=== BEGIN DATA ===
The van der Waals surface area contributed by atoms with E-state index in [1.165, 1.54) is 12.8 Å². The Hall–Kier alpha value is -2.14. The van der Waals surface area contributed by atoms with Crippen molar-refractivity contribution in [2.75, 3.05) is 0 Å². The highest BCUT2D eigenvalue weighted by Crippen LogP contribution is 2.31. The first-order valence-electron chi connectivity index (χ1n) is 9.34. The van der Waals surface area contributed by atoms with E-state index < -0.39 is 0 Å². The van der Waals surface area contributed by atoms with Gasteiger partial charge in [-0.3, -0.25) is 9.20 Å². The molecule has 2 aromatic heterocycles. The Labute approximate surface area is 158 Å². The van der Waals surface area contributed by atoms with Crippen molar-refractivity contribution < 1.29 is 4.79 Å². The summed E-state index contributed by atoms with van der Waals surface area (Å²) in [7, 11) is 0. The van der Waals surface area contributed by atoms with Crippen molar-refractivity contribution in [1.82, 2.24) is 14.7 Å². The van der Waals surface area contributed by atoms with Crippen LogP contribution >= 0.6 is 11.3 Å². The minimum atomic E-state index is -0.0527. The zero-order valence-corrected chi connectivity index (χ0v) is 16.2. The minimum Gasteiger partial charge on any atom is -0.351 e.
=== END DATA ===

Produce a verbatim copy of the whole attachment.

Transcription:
The van der Waals surface area contributed by atoms with E-state index in [1.165, 1.54) is 12.8 Å². The Hall–Kier alpha value is -2.14. The van der Waals surface area contributed by atoms with Crippen molar-refractivity contribution in [2.75, 3.05) is 0 Å². The highest BCUT2D eigenvalue weighted by Crippen LogP contribution is 2.31. The first-order valence-electron chi connectivity index (χ1n) is 9.34. The van der Waals surface area contributed by atoms with E-state index < -0.39 is 0 Å². The van der Waals surface area contributed by atoms with Gasteiger partial charge in [-0.3, -0.25) is 9.20 Å². The molecule has 2 aromatic heterocycles. The Labute approximate surface area is 158 Å². The van der Waals surface area contributed by atoms with Crippen molar-refractivity contribution < 1.29 is 4.79 Å². The summed E-state index contributed by atoms with van der Waals surface area (Å²) in [7, 11) is 0. The van der Waals surface area contributed by atoms with Crippen molar-refractivity contribution in [1.82, 2.24) is 14.7 Å². The van der Waals surface area contributed by atoms with Crippen LogP contribution >= 0.6 is 11.3 Å². The minimum atomic E-state index is -0.0527. The zero-order valence-corrected chi connectivity index (χ0v) is 16.2. The minimum Gasteiger partial charge on any atom is -0.351 e.